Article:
This weekend, C-SPAN ran a series about Alaska that included an interview with the state’s senior Senator, Lisa Murkowski. Along with Sens. Susan Collins and Rand Paul, Sen. Murkowski is considered one of the Republican Senators who might vote against confirming Judge Brett Kavanaugh.
Murkowski has consistently voted to confirm judicial nominees, whether selected by a Democratic or Republican president. However, the concern (or hope, if you’re a Democrat) is that Murkowski might not vote to confirm Kavanaugh because his ascension to the Supreme Court in place of Justice Kennedy could put Roe v. Wade in jeopardy.
However, during her interview with C-SPAN (beginning at around the 22 minute mark), Murkowski said that her vote would not be based on a single issue. She added that, though she is concerned about women’s reproductive rights, there are “so many other issues” of importance. The one she identified was Second Amendment rights.
Accordingly, Murkowski stated that “trying to distill or identify one issue that will guide my decision is not how I operate.” Rather, she will consider Kavanaugh’s “holistic record.”
She will be looking at his “judicial temperate, character, intelligence, balance, and desire to follow the law” as opposed to “moving things in a fixed way” based on ideology. She will also want to know Kavanaugh’s views on judicial precedent.
I believe that, absent unexpected news about the judge’s past, Murkowski will rate Kavanaugh highly in these categories. I haven’t heard anyone question his temperament, character, or intelligence.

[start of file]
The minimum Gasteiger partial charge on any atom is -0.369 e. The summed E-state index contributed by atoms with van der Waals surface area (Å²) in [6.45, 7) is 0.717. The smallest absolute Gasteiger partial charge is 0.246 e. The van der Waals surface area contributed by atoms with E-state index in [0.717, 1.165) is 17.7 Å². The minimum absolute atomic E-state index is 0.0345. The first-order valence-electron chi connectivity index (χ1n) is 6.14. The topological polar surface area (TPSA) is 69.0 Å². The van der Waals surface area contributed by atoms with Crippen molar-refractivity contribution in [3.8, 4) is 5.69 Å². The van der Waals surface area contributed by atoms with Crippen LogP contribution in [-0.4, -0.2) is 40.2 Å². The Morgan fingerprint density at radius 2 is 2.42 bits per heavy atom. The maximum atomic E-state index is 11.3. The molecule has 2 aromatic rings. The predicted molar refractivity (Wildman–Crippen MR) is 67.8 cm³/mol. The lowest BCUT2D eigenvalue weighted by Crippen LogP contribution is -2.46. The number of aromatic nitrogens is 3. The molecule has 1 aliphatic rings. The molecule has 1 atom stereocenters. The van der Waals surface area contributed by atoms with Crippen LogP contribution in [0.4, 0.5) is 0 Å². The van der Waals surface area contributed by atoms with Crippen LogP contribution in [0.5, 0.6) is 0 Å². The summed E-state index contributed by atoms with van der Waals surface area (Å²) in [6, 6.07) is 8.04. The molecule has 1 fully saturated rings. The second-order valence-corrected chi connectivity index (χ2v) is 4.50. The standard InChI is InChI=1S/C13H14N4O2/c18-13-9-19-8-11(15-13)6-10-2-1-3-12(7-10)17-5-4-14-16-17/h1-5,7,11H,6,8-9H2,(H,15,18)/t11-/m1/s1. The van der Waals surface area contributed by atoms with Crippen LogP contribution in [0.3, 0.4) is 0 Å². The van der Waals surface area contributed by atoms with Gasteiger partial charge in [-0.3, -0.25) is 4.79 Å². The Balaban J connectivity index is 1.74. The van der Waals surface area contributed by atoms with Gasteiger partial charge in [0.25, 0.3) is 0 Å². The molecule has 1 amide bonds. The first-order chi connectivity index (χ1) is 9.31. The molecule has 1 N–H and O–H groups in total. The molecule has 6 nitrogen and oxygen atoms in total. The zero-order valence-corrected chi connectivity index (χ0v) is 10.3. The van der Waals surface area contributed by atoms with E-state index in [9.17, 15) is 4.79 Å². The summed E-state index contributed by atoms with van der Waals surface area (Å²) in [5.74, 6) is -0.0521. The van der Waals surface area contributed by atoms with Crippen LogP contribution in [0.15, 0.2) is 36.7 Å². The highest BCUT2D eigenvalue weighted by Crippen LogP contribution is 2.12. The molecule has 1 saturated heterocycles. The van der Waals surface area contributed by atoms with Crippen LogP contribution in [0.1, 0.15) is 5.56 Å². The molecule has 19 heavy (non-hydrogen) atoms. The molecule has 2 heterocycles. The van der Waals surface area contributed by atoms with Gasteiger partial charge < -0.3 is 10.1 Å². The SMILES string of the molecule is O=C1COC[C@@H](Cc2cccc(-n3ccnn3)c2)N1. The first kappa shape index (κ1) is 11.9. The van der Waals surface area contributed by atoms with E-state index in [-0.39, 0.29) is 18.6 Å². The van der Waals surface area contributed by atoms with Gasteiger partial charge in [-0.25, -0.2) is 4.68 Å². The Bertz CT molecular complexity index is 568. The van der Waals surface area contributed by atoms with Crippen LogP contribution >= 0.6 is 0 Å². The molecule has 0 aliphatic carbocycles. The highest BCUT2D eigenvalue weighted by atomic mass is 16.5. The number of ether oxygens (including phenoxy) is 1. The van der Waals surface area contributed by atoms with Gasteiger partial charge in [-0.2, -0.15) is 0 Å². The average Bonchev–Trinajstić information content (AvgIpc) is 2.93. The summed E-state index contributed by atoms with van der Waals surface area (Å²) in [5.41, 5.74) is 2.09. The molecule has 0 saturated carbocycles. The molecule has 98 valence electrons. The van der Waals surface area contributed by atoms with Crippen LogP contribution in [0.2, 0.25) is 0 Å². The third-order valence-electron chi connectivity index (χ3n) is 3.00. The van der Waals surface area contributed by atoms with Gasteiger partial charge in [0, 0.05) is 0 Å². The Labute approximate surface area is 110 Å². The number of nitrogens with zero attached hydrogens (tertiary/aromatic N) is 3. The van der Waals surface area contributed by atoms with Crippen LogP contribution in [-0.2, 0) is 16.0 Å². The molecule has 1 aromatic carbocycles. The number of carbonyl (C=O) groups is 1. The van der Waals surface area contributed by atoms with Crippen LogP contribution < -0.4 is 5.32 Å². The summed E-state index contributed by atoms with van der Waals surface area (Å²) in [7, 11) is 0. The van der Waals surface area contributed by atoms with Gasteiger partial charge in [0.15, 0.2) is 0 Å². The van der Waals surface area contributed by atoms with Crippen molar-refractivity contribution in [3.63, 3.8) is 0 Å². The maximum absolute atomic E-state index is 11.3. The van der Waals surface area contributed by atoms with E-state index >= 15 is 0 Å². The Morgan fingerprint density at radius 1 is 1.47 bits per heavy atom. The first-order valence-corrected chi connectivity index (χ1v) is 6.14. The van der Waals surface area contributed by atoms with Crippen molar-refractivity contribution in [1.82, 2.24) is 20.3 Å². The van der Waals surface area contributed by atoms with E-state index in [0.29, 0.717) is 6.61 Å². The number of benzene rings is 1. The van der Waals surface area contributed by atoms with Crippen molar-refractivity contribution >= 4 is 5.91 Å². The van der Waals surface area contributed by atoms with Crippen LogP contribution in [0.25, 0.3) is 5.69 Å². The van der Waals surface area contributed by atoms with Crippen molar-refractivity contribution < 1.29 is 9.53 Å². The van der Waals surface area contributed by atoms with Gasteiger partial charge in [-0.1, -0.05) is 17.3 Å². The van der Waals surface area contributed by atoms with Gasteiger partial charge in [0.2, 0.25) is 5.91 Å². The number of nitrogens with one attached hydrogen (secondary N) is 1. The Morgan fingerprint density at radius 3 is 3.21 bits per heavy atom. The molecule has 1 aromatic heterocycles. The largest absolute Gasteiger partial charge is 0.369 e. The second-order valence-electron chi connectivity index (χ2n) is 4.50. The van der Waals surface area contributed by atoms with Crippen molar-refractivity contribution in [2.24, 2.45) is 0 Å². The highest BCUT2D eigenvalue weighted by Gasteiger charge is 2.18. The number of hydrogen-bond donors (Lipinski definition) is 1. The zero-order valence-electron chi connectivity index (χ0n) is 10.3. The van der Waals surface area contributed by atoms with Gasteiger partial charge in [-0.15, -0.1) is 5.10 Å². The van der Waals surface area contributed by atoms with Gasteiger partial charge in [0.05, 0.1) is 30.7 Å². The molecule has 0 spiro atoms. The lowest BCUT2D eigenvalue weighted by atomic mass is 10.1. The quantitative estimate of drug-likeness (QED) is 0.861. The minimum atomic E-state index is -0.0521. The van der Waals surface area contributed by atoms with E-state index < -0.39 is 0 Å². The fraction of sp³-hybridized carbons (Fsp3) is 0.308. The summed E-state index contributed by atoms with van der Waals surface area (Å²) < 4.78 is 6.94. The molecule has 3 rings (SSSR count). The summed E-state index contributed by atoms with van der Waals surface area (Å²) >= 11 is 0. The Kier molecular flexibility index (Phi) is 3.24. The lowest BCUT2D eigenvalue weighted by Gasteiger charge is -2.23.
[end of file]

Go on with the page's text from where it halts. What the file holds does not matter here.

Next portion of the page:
Moreover, Kavanaugh’s opinions display respect for precedent and the law, as well as a balanced, fair-minded approach. Indeed, these qualities have, in several cases, resulted in criticism from some conservatives.
These cases include Garza v. Hargan, involving the claim of a right for unlawful immigrant minors in U.S. government detention to obtain immediate abortion on demand; Priests for Life v. Department of Health and Human Services, involving a religious-liberty challenge to the Affordable Care Act’s contraceptive coverage mandate; and Seven-Sky v. Holder, a challenge to Obamacare’s individual mandate which Kavanaugh said the court should not decide because the mandate is a tax that has not yet been enforced.
This is not the place for an analysis of Judge Kavanaugh’s reasoning in these three cases. Many conservatives disagree with his Obamacare opinion and some say he should have gone further than he did in the other two cases. I’ve provided links to each of the cases so readers can decide for themselves.
My point here is that in each case, Kavanaugh provided the kind of careful, non-ideologically driven legal analysis that Sen. Murkowski is looking for.
The Senator may also be impressed by Kavanaugh’s forceful pro-Second Amendment dissent in Heller v. District of Columbia, a follow-on case to the Supreme Court’s famous decision. As I have noted, Murkowski cited the Second Amendment as an issue of major concern to Alaskans.
Kavanaugh is solid on the Second Amendment.
It may also be worth noting that Murkowski voted to confirm two Obama appointees — Justices Sotomayor and Kagan — both of whom clearly were never going to be favorably disposed to Second Amendment rights. It would be odd if she voted not to confirm Kavanaugh based on speculation that he might vote to overturn Roe v. Wade.
Absent some sort of bombshell revelation, I don’t think it will happen.